film and visual cultures, japanese, Uncategorized

Screening “Everyday Is Alzheimer’s” by Ms Yuka Sekiguchi

 

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Yuka Sekiguchi and her mother, Hiroko, NY Gals Films, 2018

As the title suggests, the film deals with very important issues such as health and well-being, aged care, palliative care, and assisted dying. Despite the sensitive nature of the topic, the film takes a humorous approach and is currently being screened in various cities in Japan with a very warm reception and media exposure.

 
Date: Tuesday 11 December
Time:  6:00pm – 8:00pm (Part III)
Venue: Steele Building (#3), Room 206, UQ St Lucia Campus

Synopsis:
Filmmaker Yuka Sekiguchi returned home to Japan in 2010 after spending 29 years in Australia. She has been looking after her mother, Hiroko who has Alzheimer’s at home ever since. Soon Yuka had her own experiences with death. First she had to under go surgery to replace both hips. Then her mum lost consciousness on four occasions unexpectedly and was taken to the hospital each time. Then her friend in Sydney was diagnosed with bladder cancer. The final blow was losing her Japanese friend to cancer.

Can we really control how we die? Are there any options in dying? These questions in mind, Yuka embarks upon a journey of ‘dying’. This results in “EVERYDAY IS ALZHEIMER’S THE FINAL ~ Death Becomes US”. The film is the final installment of the “EIA” series, yet is also stands alone.

Despite the serious nature of the subject, the film is humorous and thought-provoking.

 

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NY Gals Films, 2018

 

Filmmaker:

Yuka Sekiguchi was born in 1957 Yokohama, Japan. She went to Australia to study International Relations in 1981 but became a filmmaker instead. After two internationally acclaimed documentaries, “SENSO DAUTHERS (Daughters of War)” (1990) and “WHEN MRS. HEGARTY COMES TO JAPAN”(1992), Yuka took on the challenge of becoming the subject of her own film and did the psychotherapy session in front of the camera. That resulted in another award-winning documentary, “FAT CHANCE”(2007).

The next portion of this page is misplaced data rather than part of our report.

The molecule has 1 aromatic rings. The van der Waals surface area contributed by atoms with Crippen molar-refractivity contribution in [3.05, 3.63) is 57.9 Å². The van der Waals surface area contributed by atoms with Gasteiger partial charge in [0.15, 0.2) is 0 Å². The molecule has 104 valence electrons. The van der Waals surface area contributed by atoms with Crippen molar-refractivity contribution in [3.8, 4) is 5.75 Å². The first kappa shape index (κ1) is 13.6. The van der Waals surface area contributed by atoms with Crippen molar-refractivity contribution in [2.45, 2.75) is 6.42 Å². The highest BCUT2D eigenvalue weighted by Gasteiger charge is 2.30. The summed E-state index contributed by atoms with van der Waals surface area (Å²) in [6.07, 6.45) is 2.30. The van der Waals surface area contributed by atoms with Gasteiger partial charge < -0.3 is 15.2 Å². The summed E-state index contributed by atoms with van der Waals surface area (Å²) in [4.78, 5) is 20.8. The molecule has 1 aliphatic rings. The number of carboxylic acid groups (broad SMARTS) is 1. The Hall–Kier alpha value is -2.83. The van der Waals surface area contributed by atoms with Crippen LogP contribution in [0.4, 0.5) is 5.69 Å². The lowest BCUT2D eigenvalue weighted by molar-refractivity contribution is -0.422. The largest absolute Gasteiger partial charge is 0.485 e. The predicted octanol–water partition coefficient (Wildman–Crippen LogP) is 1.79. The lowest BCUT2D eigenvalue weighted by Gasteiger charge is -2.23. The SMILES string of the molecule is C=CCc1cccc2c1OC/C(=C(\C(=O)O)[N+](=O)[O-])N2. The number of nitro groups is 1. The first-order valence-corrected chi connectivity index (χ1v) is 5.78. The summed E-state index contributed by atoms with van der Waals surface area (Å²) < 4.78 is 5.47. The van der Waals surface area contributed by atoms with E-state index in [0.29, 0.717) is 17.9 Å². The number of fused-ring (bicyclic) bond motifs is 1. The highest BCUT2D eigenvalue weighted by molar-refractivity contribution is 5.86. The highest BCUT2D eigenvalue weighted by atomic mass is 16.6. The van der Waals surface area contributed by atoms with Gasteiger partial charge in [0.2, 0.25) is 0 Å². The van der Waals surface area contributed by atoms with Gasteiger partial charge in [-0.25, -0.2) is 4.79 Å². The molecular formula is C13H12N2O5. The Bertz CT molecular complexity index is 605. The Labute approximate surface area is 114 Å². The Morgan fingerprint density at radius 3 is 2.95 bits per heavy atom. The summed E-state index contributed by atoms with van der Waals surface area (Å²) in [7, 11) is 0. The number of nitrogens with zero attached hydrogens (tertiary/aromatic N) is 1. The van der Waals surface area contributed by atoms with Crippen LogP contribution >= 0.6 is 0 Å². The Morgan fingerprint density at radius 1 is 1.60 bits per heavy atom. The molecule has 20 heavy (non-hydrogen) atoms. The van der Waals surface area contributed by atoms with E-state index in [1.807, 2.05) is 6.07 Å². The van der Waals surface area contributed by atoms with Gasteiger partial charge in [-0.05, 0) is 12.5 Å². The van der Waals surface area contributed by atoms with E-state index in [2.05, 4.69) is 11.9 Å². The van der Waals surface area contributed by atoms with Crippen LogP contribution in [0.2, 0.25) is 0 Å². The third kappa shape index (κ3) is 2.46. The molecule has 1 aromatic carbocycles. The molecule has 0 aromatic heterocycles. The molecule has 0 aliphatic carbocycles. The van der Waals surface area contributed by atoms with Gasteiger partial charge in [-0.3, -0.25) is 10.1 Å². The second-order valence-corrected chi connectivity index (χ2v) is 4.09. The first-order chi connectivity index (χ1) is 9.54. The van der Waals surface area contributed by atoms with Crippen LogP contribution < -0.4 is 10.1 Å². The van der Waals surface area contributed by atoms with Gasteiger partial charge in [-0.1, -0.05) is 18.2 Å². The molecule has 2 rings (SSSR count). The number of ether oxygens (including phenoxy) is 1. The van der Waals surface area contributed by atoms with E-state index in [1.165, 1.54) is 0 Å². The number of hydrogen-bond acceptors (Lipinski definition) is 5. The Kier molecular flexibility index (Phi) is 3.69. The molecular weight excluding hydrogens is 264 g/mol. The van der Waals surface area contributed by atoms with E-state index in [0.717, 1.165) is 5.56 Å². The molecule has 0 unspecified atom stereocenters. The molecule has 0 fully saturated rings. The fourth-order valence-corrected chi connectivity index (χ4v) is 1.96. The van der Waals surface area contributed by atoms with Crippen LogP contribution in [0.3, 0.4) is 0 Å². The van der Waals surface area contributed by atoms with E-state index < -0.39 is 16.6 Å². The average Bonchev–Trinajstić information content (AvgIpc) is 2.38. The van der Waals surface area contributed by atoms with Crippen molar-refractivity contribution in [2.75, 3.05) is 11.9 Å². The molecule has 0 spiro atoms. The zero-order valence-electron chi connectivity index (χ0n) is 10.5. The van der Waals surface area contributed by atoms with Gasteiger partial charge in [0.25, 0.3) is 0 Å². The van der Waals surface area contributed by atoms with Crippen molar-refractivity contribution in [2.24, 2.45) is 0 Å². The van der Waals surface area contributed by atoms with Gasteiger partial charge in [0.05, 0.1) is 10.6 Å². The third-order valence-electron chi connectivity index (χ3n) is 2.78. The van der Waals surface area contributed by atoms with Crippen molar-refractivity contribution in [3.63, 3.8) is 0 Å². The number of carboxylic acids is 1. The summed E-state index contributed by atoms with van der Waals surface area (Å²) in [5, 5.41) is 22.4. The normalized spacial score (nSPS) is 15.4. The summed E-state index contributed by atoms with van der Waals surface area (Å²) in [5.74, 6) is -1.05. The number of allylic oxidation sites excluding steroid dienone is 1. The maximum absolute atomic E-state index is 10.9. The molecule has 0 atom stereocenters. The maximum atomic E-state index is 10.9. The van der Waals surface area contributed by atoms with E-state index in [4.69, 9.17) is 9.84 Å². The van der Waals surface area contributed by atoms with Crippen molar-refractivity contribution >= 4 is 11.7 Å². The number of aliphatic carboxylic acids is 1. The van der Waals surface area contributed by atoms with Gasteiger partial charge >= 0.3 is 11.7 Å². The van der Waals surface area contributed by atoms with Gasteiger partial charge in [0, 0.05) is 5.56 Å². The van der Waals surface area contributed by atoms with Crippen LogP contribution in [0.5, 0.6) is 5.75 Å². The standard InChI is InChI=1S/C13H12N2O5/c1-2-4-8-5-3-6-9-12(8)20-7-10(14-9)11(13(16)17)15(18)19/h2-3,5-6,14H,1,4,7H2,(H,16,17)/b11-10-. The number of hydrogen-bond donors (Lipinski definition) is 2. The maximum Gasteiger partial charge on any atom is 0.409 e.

In between the gap years, Yuka got married, gave birth to a son at the age of 42 and got divorced. She has a teenage son currently living in Tokyo studying at Tsuji Culinary Institute to become a chef.

After 29 years in Australia, Yuka returned to Japan to live with her mother with Alzheimer’s in 2010. She began filming her and completed “EVERYDAY IS ALZHEIMER’S”. The film was released theatrically in July 2012 in Japan and became an instant hit. Yuka embarked on making the sequel “EVERYDAY IS ALZHEIMER’S 2 ~ THE FILMMAKER GOES TO BRITAIN”. The film was again, released theatrically in July 2014 with equally great success. In 2018, Yuka finally completed “EVERYDAY IS ALZHEIMER’S FINAL ~ DEATH BECOMES US”. This would conclude the trilogy.

Yuka’s all films have a signatory style of great enthusiasm and a sense of humor.

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